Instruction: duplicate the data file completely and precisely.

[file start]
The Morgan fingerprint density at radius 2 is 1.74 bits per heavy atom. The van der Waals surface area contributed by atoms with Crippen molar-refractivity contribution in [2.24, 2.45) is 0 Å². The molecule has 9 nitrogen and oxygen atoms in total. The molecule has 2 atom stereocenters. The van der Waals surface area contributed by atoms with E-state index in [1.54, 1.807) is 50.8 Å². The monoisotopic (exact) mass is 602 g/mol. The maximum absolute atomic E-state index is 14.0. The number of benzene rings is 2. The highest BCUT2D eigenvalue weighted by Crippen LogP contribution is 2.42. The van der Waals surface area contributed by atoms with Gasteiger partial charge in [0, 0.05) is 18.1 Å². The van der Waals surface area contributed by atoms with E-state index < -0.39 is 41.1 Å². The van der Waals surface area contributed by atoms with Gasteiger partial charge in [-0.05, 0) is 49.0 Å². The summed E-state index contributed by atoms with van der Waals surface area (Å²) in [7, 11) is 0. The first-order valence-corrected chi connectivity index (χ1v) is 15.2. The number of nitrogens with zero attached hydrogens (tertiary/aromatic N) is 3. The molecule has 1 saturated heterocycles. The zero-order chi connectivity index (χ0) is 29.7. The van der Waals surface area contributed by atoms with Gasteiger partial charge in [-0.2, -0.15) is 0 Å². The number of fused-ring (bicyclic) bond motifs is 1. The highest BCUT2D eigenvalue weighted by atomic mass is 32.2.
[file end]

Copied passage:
The Morgan fingerprint density at radius 2 is 1.74 bits per heavy atom. The van der Waals surface area contributed by atoms with Crippen molar-refractivity contribution in [2.24, 2.45) is 0 Å². The molecule has 9 nitrogen and oxygen atoms in total. The molecule has 2 atom stereocenters. The van der Waals surface area contributed by atoms with E-state index in [1.54, 1.807) is 50.8 Å². The monoisotopic (exact) mass is 602 g/mol. The maximum absolute atomic E-state index is 14.0. The number of benzene rings is 2. The highest BCUT2D eigenvalue weighted by Crippen LogP contribution is 2.42. The van der Waals surface area contributed by atoms with Gasteiger partial charge in [0, 0.05) is 18.1 Å². The van der Waals surface area contributed by atoms with E-state index < -0.39 is 41.1 Å². The van der Waals surface area contributed by atoms with Gasteiger partial charge in [-0.05, 0) is 49.0 Å². The summed E-state index contributed by atoms with van der Waals surface area (Å²) in [7, 11) is 0. The first-order valence-corrected chi connectivity index (χ1v) is 15.2. The number of nitrogens with zero attached hydrogens (tertiary/aromatic N) is 3. The molecule has 1 saturated heterocycles. The zero-order chi connectivity index (χ0) is 29.7. The van der Waals surface area contributed by atoms with Gasteiger partial charge in [-0.2, -0.15) is 0 Å². The number of fused-ring (bicyclic) bond motifs is 1. The highest BCUT2D eigenvalue weighted by atomic mass is 32.2.